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Moscow Galleries Are Alive and Well

Ilya Piganov’s exhibit at Pobeda Gallery in GUM charters an intimate course through the artist’s family history. Vladimir Filonov

When two of the oldest occupants of Winzavod Modern Art Center Marat, Guelman and Aidan Salakhova, decided to close their galleries last summer, there was talk that this spelled the end of the Moscow gallery boom.

But rumors of the death of Moscow galleries were greatly exaggerated. Despite the closures at Winzavod, new galleries keep springing up all over the city, sometimes in the unlikeliest places.

Take Kazansky Station, for instance. After elbowing through the throngs of mostly unpleasant regulars of Komsomolskaya Ploshchad, where three of the city's main train stations stand next to each other, you'll reach the Tsar Tower (2 Komsomolskaya Ploshchad), directly behind the main building with the famous zodiac clock. The gallery has a separate entry on the side.

Tsar Tower was originally designed by architect Alexei Shchusev to host the royal family when they used the railroad, but it never served its intended purpose.

Now, in interiors restored to all their tsarist glory, you can browse through a Silver Camera photo exhibit. It's the 10th time this contest has been organized by the Multimedia Art Museum, formerly known as the Moscow House of Photography.

There are no revelations here. All the themes are expected — protests, hipsters in Gorky Park, working-class people in shabby outskirts. But the exhibit is still worth going to, if only to check out the spectacular venue. You can still hear the incessant noise of the train stations nearby and catch a glimpse of the main reception hall through the closed glass doors in the middle of the gallery.

The exhibit of photographs by the Silver Camera finalists runs until Feb. 19.

Kazansky Station is not the only venerable Moscow institution where art has found a home. If you're looking for Pobeda Gallery on Bolotny Ostrov, don't. It's not there anymore.

It now resides on the third floor of the third line of GUM (3 Krasnaya Ploschad). This third floor, third line has seen quite a few changes during the past couple of years. It is home to an upscale movie theater and a travel-themed Respublika bookstore branch, and it now also hosts a gallery known for exhibiting cutting-edge art.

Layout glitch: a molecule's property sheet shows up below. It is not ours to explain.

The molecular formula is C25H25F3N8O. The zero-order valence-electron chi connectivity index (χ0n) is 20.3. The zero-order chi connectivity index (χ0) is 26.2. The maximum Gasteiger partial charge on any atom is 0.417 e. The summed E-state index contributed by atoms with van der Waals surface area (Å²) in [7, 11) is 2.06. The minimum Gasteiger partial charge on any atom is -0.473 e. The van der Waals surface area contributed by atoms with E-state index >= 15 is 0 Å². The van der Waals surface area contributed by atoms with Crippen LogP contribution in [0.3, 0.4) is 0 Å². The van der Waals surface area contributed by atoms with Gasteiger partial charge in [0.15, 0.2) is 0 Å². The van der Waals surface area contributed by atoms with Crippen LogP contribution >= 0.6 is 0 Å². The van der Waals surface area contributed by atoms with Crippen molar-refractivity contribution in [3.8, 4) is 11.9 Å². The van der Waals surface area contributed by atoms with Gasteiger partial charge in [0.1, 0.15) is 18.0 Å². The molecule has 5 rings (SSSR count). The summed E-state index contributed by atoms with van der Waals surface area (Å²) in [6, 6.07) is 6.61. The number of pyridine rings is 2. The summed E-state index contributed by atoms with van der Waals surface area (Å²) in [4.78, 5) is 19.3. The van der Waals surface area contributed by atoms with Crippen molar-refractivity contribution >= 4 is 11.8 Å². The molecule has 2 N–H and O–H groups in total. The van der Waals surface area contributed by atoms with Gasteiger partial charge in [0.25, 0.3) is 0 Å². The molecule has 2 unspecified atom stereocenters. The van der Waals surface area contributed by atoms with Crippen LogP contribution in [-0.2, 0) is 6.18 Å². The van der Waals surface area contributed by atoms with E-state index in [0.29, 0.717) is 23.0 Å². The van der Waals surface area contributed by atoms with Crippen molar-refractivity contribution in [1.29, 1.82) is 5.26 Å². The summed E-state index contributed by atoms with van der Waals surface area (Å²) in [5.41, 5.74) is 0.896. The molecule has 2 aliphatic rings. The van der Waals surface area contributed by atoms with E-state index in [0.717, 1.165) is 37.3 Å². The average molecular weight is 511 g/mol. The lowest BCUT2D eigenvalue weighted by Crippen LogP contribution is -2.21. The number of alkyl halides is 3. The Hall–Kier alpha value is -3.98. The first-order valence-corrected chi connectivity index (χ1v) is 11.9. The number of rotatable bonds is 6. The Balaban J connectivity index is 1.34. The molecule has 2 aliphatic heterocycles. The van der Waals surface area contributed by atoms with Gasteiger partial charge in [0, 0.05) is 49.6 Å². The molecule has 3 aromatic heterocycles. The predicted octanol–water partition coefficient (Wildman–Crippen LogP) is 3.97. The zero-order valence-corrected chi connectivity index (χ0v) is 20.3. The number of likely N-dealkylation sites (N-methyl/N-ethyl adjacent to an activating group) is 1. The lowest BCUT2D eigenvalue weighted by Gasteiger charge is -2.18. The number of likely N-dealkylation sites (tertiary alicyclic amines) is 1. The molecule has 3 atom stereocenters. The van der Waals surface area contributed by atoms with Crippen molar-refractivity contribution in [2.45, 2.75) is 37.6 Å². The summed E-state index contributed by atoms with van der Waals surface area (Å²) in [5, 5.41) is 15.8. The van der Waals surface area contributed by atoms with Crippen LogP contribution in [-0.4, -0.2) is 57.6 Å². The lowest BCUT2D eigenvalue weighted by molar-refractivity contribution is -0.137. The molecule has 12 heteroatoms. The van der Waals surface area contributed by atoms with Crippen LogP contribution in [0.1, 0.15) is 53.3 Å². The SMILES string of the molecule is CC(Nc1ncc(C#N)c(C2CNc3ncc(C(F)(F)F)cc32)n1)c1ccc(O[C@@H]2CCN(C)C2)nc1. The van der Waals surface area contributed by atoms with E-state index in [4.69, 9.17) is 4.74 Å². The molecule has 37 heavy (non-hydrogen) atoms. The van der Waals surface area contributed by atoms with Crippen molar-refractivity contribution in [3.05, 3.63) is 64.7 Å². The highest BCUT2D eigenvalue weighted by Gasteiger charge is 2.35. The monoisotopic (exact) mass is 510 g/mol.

Currently on display is a solo show by Ilya Piganov, a considerably well-known artist. It's called "Volume 3. The Piganovs" and consists of several objet trouve works that originated in the Piganov family archives, such as old photographs, diary pages and household items.

Layered and lacquered, they are meant to be preserved memories. The exhibition is on until Mar. 14.   

Umlaut is an altogether different breed of a gallery that opened in November in the middle of Gogolevsky Boulevard. Its inconspicuous entrance is easy to miss, so watch out for the sign (23 Gogolevsky Boulevard, +7-495-697-0966).

The gallery's owner, publisher Georgy Yeryomin, has said he is interested mostly in emerging artists whose oeuvre developed already in the 21st century.  

"I only exhibit works I fell in love with and pursue projects that make me happy," Yeryomin said.

One such project is a showcase of the work of young artists from Dagestan. In December, four artists had exhibitions, and this year Umlaut will continue to present work from the republic, culminating in a large exhibition in the fall that will coincide with the publication of a book devoted to Dagestani contemporary art.

Umlaut doesn't focus on just the Caucasus. On Tuesday, the gallery will open a graphics exhibition by Natalya Krasilnikova, an artist from St. Petersburg.

Umlaut is officially called a "place of action." It's not only a gallery but also a bookstore and a coffee shop that hosts art-house movie showings, events for lesbian, gay, bisexual and transgender people, and poetry slams, among other events.

Contact the author at artsreporter@imedia.ru

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